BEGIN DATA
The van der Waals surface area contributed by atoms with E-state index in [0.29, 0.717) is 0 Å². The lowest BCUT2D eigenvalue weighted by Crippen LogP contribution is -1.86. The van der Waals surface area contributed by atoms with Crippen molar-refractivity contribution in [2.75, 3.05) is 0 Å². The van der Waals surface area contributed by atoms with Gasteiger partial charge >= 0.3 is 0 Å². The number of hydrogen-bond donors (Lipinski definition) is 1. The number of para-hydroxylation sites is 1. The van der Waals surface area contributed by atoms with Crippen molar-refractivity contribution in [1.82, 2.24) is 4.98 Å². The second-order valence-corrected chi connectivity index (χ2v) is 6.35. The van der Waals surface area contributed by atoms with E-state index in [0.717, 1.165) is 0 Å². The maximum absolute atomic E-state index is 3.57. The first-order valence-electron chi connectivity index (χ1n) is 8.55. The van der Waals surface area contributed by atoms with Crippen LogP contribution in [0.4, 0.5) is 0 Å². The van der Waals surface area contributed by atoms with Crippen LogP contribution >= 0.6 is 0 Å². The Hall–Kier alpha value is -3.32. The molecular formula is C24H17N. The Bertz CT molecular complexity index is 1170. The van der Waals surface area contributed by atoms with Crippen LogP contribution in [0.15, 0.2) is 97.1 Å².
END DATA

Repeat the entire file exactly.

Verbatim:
The van der Waals surface area contributed by atoms with E-state index in [0.29, 0.717) is 0 Å². The lowest BCUT2D eigenvalue weighted by Crippen LogP contribution is -1.86. The van der Waals surface area contributed by atoms with Crippen molar-refractivity contribution in [2.75, 3.05) is 0 Å². The van der Waals surface area contributed by atoms with Gasteiger partial charge >= 0.3 is 0 Å². The number of hydrogen-bond donors (Lipinski definition) is 1. The number of para-hydroxylation sites is 1. The van der Waals surface area contributed by atoms with Crippen molar-refractivity contribution in [1.82, 2.24) is 4.98 Å². The second-order valence-corrected chi connectivity index (χ2v) is 6.35. The van der Waals surface area contributed by atoms with E-state index in [0.717, 1.165) is 0 Å². The maximum absolute atomic E-state index is 3.57. The first-order valence-electron chi connectivity index (χ1n) is 8.55. The van der Waals surface area contributed by atoms with Crippen LogP contribution in [0.4, 0.5) is 0 Å². The van der Waals surface area contributed by atoms with Crippen LogP contribution >= 0.6 is 0 Å². The Hall–Kier alpha value is -3.32. The molecular formula is C24H17N. The Bertz CT molecular complexity index is 1170. The van der Waals surface area contributed by atoms with Crippen LogP contribution in [0.15, 0.2) is 97.1 Å².